Wednesday, January 16, 2013

Mary's Song


Mary’s Song 


Ed Benjamin

Speculation about the temporary janitor seemed to relieve the monotony and dreariness, which sometimes gripped the midnight shift of the children’s ward of the Nix Hospital in downtown San Antonio.  Even though he was temporary and it was his last night, he mopped the floor carefully.  As he made his way down the hall, it was evident he took pride in his work.  His floors shone.   

The curiosity over the quiet stranger waned after two weeks and Julie Kilpatrick and the other nurses began to occupy their thoughts over reports of sightings of the Virgin Mary. One report placed her in Tucson, another in Nueva Laredo, and another sighting was reported in Juarez.  The news media had begun to report the sightings as a curious phenomenon of Columbus Day; a day that had arrived at midnight just after the nurses had begun their shift.

“Too bad she can’t help poor Angela”, Julie, the head charge nurse, commented. 

Angela Garcia was a ten-year-old girl in Room 314 who seemed to have lost the will to live and was wasting away from a rare disease. Normally a skeptic, Julie wondered if miracles were really possible and while you’re at it, give that poor man some joy.  She saw the janitor working on the floor near Angela’s room.

The door to room 314 opened and the man looked up.  This was a new nurse.  She beckoned him into the room.  He had never seen this nurse before.  He noted her radiant smile..

“Mr. King, I need your help.”

“How did you know my name?”

She smiled again.

“It’s on your name tag.”

The man went into the room.  There was a scent of roses in the air. 

He stood there in the room and looked around.  There wasn’t any sign of any mess. He had assumed that the nurse wanted him to clean a mess of some sort.  The young girl on the bed opened her eyes.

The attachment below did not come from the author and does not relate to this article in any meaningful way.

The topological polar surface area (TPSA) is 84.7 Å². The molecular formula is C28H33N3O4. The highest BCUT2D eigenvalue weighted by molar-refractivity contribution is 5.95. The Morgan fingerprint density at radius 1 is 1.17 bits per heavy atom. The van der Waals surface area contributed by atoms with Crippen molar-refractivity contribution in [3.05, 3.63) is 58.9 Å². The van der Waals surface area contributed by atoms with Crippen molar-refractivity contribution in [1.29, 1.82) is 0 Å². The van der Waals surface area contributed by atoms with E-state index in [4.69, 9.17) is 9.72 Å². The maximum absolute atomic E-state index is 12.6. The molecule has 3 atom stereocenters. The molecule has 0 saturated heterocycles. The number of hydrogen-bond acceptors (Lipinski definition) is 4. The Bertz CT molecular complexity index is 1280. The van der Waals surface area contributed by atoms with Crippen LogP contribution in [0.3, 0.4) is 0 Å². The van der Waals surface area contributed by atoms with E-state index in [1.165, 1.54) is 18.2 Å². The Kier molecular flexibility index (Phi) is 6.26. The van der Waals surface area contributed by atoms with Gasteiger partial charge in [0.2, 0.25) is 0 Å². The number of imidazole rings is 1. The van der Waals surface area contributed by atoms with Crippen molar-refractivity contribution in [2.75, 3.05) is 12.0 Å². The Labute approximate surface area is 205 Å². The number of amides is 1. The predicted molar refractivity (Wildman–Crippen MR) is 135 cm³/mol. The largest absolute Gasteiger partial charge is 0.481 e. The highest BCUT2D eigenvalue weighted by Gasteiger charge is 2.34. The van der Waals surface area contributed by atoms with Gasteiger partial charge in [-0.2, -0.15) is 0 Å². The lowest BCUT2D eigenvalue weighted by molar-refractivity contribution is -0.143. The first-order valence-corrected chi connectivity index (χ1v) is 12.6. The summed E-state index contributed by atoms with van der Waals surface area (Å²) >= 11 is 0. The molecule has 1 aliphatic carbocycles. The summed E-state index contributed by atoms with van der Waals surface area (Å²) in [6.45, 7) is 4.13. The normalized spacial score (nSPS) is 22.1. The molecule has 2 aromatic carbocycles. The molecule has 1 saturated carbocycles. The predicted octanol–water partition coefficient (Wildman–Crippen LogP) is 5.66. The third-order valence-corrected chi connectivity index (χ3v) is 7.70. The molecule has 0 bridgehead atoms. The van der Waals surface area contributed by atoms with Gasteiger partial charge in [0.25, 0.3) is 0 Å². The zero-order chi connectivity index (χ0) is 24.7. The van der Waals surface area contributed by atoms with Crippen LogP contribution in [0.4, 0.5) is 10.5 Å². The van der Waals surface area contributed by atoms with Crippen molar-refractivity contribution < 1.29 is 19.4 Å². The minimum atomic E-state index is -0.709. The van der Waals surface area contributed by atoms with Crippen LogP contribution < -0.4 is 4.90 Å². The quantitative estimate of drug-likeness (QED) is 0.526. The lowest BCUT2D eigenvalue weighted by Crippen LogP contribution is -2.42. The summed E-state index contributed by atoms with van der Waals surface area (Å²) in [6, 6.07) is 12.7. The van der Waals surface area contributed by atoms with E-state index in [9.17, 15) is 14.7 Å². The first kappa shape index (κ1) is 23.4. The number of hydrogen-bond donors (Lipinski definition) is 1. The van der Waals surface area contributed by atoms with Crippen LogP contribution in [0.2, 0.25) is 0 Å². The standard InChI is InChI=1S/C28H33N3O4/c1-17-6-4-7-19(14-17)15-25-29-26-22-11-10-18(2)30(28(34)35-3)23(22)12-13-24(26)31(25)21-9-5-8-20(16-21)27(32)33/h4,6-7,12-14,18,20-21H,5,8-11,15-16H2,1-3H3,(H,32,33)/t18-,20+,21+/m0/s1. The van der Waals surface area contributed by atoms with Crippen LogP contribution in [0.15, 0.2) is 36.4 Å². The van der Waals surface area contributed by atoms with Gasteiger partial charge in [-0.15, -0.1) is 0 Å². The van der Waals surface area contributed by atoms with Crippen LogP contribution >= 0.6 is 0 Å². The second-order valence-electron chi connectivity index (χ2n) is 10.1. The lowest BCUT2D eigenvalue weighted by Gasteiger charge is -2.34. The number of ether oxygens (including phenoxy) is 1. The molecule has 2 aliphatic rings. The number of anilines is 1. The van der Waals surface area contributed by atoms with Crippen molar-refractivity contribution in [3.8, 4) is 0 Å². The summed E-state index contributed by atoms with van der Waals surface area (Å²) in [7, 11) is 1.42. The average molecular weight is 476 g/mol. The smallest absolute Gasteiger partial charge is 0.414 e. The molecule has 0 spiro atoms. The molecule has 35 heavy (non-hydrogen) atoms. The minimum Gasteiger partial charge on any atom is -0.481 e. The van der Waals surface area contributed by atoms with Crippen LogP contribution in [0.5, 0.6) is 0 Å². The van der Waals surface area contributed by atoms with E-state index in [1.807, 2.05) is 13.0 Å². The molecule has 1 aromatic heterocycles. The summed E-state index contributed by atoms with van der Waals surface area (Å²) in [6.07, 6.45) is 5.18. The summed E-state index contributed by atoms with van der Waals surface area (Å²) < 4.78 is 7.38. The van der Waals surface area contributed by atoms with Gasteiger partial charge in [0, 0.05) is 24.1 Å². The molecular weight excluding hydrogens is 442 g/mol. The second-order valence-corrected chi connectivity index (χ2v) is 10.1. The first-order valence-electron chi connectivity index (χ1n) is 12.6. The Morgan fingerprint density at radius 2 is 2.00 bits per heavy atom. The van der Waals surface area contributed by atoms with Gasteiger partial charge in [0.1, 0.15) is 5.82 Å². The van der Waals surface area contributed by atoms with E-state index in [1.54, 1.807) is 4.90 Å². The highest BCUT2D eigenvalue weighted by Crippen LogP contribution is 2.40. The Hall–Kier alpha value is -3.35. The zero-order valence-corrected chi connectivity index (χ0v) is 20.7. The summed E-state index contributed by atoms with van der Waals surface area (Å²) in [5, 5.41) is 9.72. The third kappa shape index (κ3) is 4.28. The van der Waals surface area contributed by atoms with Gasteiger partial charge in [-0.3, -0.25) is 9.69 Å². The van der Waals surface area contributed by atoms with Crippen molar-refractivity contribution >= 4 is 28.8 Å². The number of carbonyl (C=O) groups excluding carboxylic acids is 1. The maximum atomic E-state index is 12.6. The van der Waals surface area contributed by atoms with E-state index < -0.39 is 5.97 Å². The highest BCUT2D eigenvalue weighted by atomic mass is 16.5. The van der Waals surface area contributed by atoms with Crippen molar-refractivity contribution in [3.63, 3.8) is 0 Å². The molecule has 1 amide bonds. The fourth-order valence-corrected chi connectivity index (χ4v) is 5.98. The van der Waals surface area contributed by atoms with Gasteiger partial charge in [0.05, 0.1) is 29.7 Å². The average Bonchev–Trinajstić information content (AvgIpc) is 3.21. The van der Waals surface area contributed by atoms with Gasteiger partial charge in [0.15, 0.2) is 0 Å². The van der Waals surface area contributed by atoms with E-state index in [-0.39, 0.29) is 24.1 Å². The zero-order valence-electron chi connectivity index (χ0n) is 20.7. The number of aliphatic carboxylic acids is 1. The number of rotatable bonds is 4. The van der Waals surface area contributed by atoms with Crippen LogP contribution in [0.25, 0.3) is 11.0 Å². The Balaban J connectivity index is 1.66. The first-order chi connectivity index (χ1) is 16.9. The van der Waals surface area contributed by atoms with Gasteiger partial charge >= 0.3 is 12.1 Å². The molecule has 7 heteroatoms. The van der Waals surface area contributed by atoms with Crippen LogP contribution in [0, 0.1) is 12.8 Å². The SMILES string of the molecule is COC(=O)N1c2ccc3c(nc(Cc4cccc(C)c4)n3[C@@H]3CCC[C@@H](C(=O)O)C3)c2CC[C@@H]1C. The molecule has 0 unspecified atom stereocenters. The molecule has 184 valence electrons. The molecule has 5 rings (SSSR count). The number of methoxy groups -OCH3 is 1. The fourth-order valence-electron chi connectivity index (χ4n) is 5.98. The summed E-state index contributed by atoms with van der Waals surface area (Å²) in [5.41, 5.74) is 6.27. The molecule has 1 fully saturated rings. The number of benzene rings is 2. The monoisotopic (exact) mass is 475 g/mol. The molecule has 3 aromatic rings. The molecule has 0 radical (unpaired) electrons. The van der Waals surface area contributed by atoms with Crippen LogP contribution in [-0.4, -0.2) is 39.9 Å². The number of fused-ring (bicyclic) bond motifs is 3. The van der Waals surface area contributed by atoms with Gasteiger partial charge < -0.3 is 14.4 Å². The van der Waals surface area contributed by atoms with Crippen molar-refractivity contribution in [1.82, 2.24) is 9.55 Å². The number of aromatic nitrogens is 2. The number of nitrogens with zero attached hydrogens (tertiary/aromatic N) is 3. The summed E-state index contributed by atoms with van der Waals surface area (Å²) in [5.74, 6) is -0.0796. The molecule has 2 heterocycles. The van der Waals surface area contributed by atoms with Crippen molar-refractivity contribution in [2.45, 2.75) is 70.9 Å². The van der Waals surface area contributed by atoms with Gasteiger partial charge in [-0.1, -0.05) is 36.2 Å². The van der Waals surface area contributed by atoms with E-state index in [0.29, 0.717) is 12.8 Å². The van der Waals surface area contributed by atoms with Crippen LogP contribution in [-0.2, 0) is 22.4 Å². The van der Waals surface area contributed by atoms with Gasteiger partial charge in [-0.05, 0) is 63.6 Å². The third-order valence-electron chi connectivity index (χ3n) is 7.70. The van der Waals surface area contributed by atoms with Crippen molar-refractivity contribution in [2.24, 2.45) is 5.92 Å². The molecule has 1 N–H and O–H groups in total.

“Are you here to sing me my song?”

“No, I’m just the janitor.”

“But the nurse said you would come in and sing me a song.”

“I used to sing some, but I haven’t sung anything hardly in over twenty years.”

“Please sing for me.”

The man looked around; the nurse seemed to have disappeared.  Then, he noticed a painting of the Virgin Mary on the wall.  It didn’t seem to be there when he entered the room.

Down the hall, the music drifted past the nurses’ station.

“Somebody’s playing the radio.  I haven’t heard him sing in years.”

“Where’s it coming from?”

“314, I think.  I don’t have the heart to tell her to turn the radio off.”

“Well, let her finish this song, then I’ll go tell her to turn it off.”

Later, Julie walked down to check the room.  The music had stopped.  As she walked down the hall, she saw the janitor getting in the freight elevator.  She waved goodbye; it was his last night.  She noticed tears in his eyes.

She opened the door and looked in.  That’s funny!  No radio.  Angela lay there sleeping with a smile on her face.  There was a rose on the pillow next to her face.  Julie instinctively knew that Angela had somehow turned a corner and would be okay.

The mystery puzzled Julie.  Who had been playing the radio at three o’clock in the morning?  And where?

Julie noticed a new painting on the wall.  The painting depicted three ships.  There was the Nina, the Pinta, and the Santa Maria.  In the painting, the Santa Maria, the “Saint Mary”, proudly led the other two as Columbus led his voyage of discovery.  The Santa Maria gleamed in the early morning sun and above the ship, an image of the Virgin Mary floated in the sky.

In the meantime, the man headed for the bus station.  It’s time, Elvis thought, to discover what my grandchildren are like. 

The End

Author’s Note: 

I never submitted this one for publication because I did not think any editor would buy it. It was close to Columbus Day in 1998 and I had to come up with something quickly for a writers group i had joined.  This was the result.  I hope you enjoyed this little story.  I always like to write about the endurance and goodness of the human spirit. (Ed Benjamin, Jan 16, 2013)

Shameless Self Promotion:

If you want to read something in a different vein, I would invite you to purchase and read my little story about fighter pilot, Harry Miles, who becomes a national hero, loses his life’s ambition, and then begins to discover the resilience of the human spirit.   You can find HARRY’S WAR on Amazon Kindle, Nook, and other download sites.  I have listed a few sites below for your convenience.

Amazon Kindle US:

Barnes and Noble Nook:

Amazon Kindle UK:

Amazon Kindle Canada:

Amazon Kindle Spain:

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